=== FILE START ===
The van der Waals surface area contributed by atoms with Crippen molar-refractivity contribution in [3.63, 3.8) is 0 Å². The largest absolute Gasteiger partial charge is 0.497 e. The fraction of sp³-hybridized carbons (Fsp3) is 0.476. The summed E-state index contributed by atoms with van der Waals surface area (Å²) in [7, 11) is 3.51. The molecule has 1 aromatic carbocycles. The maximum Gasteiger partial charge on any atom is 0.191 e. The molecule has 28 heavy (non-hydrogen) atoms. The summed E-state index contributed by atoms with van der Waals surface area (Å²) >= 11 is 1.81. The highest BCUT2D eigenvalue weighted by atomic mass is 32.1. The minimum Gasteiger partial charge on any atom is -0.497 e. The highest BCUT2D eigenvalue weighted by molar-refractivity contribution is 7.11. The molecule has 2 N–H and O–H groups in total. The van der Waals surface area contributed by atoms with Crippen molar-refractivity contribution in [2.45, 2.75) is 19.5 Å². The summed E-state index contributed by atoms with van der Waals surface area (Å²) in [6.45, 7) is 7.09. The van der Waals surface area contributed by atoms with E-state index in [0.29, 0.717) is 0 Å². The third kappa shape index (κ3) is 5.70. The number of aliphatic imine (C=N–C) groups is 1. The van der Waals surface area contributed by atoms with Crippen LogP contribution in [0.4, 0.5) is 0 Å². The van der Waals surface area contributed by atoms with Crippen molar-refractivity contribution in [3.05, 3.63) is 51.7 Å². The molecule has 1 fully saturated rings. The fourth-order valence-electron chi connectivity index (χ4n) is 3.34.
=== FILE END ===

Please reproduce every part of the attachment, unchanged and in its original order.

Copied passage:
The van der Waals surface area contributed by atoms with Crippen molar-refractivity contribution in [3.63, 3.8) is 0 Å². The largest absolute Gasteiger partial charge is 0.497 e. The fraction of sp³-hybridized carbons (Fsp3) is 0.476. The summed E-state index contributed by atoms with van der Waals surface area (Å²) in [7, 11) is 3.51. The molecule has 1 aromatic carbocycles. The maximum Gasteiger partial charge on any atom is 0.191 e. The molecule has 28 heavy (non-hydrogen) atoms. The summed E-state index contributed by atoms with van der Waals surface area (Å²) >= 11 is 1.81. The highest BCUT2D eigenvalue weighted by atomic mass is 32.1. The minimum Gasteiger partial charge on any atom is -0.497 e. The highest BCUT2D eigenvalue weighted by molar-refractivity contribution is 7.11. The molecule has 2 N–H and O–H groups in total. The van der Waals surface area contributed by atoms with Crippen molar-refractivity contribution in [2.45, 2.75) is 19.5 Å². The summed E-state index contributed by atoms with van der Waals surface area (Å²) in [6.45, 7) is 7.09. The van der Waals surface area contributed by atoms with E-state index in [0.29, 0.717) is 0 Å². The third kappa shape index (κ3) is 5.70. The number of aliphatic imine (C=N–C) groups is 1. The van der Waals surface area contributed by atoms with Crippen LogP contribution in [0.4, 0.5) is 0 Å². The van der Waals surface area contributed by atoms with Crippen molar-refractivity contribution in [3.05, 3.63) is 51.7 Å². The molecule has 1 fully saturated rings. The fourth-order valence-electron chi connectivity index (χ4n) is 3.34.